Pele Choi-Sing Chong
National Health Research Institutes, Taiwan
Dr. Chong obtained his BSc and PhD from the department of Biochemistry in the University of Alberta, Edmonton, Canada. He was trained as a protein chemist and specialized in peptide synthesis for protein structure and function studies. Dr. Chong had spent 15 years at Connaught Laboratory Limited (now called Sanofi Pasteur) in human vahttp://http://vaccines-vaccination.com/ccine research and development. During his tenure there, Dr. Chong had developed two human vaccines, ProHibit against H. influenzae type b (Hib) and the component pertussis vaccine. In June/2003, Dr. Chong was recruited and joined NHRI to develop and establish the Vaccine Research and Development Center (VRDC). To facilitate and implement the Taiwanese Government Vaccine R&D, Self-Manufacturing and Supply strategic plans, VRDC starts from 1 person (Dr. Chong) and now has >140 staff operating the fully integrated Biotech-like organization structure. Dr. Chong has authored over 150 original research articles and has over 80 patents filed and/or granted.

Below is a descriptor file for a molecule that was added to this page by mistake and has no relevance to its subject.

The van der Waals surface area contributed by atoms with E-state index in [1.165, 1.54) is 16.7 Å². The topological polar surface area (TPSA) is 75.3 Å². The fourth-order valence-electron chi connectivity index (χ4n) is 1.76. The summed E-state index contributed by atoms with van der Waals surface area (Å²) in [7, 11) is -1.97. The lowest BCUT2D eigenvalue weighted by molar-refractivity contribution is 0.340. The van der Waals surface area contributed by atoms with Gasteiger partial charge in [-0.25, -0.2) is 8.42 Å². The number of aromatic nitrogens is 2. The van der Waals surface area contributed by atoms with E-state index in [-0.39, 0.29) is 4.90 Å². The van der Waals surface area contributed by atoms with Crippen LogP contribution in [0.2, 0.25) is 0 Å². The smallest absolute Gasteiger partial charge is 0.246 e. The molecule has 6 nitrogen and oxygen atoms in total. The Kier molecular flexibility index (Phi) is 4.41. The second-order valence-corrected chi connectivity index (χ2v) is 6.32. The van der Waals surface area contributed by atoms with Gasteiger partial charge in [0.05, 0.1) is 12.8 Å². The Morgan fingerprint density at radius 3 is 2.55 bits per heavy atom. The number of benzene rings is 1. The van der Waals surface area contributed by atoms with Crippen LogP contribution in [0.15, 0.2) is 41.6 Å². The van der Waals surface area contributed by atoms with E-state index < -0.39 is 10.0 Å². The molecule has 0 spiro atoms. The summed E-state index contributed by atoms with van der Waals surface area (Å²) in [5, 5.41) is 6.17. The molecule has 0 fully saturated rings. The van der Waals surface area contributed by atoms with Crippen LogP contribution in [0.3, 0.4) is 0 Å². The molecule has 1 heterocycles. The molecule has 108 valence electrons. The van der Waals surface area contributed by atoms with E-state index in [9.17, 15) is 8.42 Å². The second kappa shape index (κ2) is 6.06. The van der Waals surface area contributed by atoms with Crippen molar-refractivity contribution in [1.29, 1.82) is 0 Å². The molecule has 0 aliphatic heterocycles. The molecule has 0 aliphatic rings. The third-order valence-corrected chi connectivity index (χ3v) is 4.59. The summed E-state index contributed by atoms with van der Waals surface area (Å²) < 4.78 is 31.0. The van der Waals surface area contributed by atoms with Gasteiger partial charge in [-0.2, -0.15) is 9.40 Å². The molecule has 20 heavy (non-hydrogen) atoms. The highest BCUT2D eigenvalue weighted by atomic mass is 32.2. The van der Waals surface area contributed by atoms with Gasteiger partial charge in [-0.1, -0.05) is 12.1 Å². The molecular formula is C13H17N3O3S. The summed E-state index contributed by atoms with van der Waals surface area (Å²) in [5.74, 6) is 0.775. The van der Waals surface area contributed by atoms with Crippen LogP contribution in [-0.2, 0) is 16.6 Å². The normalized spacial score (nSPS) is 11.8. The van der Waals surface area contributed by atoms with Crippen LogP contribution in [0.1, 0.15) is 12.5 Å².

Clostridium difficile (Cd) is implicated as opportunistically nosocomial infection in hospitalized patients due to disrupt the antagonistic balance in the intestinal micro-flora by prior antibiotic therapies. The major pathogenicity of CDI is correlated with clostridial toxins, toxin A and toxin B, secreted into the host gastrointestinal environment to disrupt barriers of epithelial cell in small intestine. Non-toxic domain on C-terminal regions of toxin A (tcdA) and toxin B (tcdB), responsible for cell binding and pathogenesis, are emerging targets for Cd vaccine development. In this study, we designed and expressed a recombinant C-terminal receptor binding domain of toxins rRBD). rRBD has been characterized and found to have cell binding and hemagglutination activity in vitro and rapidly internalized into cytosol and then be degraded quickly. Mouse immunogenicity studies indicated that rRBD can specifically elicit strong IgG antibody without any adjuvant at 10-30 ug dose in the BALB/c mice. Moreover, protection of rRBD immunization at 30 ug achieved 70% survival rate after lethal challenge of C. difficile toxin A. Indeed, this C-terminal binding domain is found to be capable of stimulating different immune cells to enhance immune responses. In addition, the results supported rRBD could directly upregulate surface markers of DC maturation and trigger cytokines secretion of IL6, IL12, and TNF-alpha. Thus, the activity of triggering DC maturation becomes one route which contributes to highly immunogenic property and could be a potent Cd vaccine component.